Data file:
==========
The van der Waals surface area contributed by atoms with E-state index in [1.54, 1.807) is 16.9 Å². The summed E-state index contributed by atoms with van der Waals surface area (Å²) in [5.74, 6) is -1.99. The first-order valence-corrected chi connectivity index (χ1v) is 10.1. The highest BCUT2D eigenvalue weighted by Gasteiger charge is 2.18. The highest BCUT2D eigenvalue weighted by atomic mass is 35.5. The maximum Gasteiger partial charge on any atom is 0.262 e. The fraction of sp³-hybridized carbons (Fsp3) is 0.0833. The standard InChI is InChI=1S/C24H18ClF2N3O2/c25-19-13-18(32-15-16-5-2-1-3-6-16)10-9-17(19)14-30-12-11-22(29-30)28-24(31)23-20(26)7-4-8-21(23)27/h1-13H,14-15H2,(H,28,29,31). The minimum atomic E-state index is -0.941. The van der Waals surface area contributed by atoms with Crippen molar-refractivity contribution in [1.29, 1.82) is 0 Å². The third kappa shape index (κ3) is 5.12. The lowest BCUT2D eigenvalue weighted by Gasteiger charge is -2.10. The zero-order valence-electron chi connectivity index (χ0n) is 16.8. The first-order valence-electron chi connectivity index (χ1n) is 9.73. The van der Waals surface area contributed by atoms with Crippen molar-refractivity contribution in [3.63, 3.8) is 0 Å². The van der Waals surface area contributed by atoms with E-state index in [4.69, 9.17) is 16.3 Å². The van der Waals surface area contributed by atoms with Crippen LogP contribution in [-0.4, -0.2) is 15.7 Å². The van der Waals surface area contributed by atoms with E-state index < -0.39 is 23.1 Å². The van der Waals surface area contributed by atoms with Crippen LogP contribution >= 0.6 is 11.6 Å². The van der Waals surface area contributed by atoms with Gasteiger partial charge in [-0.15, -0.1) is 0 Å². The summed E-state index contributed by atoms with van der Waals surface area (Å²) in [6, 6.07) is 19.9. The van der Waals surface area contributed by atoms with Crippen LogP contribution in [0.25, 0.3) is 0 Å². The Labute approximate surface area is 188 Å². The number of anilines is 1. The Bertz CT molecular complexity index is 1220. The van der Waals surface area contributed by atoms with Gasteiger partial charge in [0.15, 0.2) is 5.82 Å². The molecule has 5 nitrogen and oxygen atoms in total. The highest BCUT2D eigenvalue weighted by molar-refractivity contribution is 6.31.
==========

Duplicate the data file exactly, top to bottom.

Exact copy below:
The van der Waals surface area contributed by atoms with E-state index in [1.54, 1.807) is 16.9 Å². The summed E-state index contributed by atoms with van der Waals surface area (Å²) in [5.74, 6) is -1.99. The first-order valence-corrected chi connectivity index (χ1v) is 10.1. The highest BCUT2D eigenvalue weighted by Gasteiger charge is 2.18. The highest BCUT2D eigenvalue weighted by atomic mass is 35.5. The maximum Gasteiger partial charge on any atom is 0.262 e. The fraction of sp³-hybridized carbons (Fsp3) is 0.0833. The standard InChI is InChI=1S/C24H18ClF2N3O2/c25-19-13-18(32-15-16-5-2-1-3-6-16)10-9-17(19)14-30-12-11-22(29-30)28-24(31)23-20(26)7-4-8-21(23)27/h1-13H,14-15H2,(H,28,29,31). The minimum atomic E-state index is -0.941. The van der Waals surface area contributed by atoms with Crippen molar-refractivity contribution in [1.29, 1.82) is 0 Å². The third kappa shape index (κ3) is 5.12. The lowest BCUT2D eigenvalue weighted by Gasteiger charge is -2.10. The zero-order valence-electron chi connectivity index (χ0n) is 16.8. The first-order valence-electron chi connectivity index (χ1n) is 9.73. The van der Waals surface area contributed by atoms with Crippen molar-refractivity contribution in [3.63, 3.8) is 0 Å². The van der Waals surface area contributed by atoms with E-state index in [4.69, 9.17) is 16.3 Å². The van der Waals surface area contributed by atoms with Crippen LogP contribution in [-0.4, -0.2) is 15.7 Å². The van der Waals surface area contributed by atoms with E-state index < -0.39 is 23.1 Å². The van der Waals surface area contributed by atoms with Crippen LogP contribution >= 0.6 is 11.6 Å². The van der Waals surface area contributed by atoms with Gasteiger partial charge in [-0.15, -0.1) is 0 Å². The summed E-state index contributed by atoms with van der Waals surface area (Å²) in [6, 6.07) is 19.9. The van der Waals surface area contributed by atoms with Crippen LogP contribution in [0.25, 0.3) is 0 Å². The Labute approximate surface area is 188 Å². The number of anilines is 1. The Bertz CT molecular complexity index is 1220. The van der Waals surface area contributed by atoms with Gasteiger partial charge in [0.15, 0.2) is 5.82 Å². The molecule has 5 nitrogen and oxygen atoms in total. The highest BCUT2D eigenvalue weighted by molar-refractivity contribution is 6.31.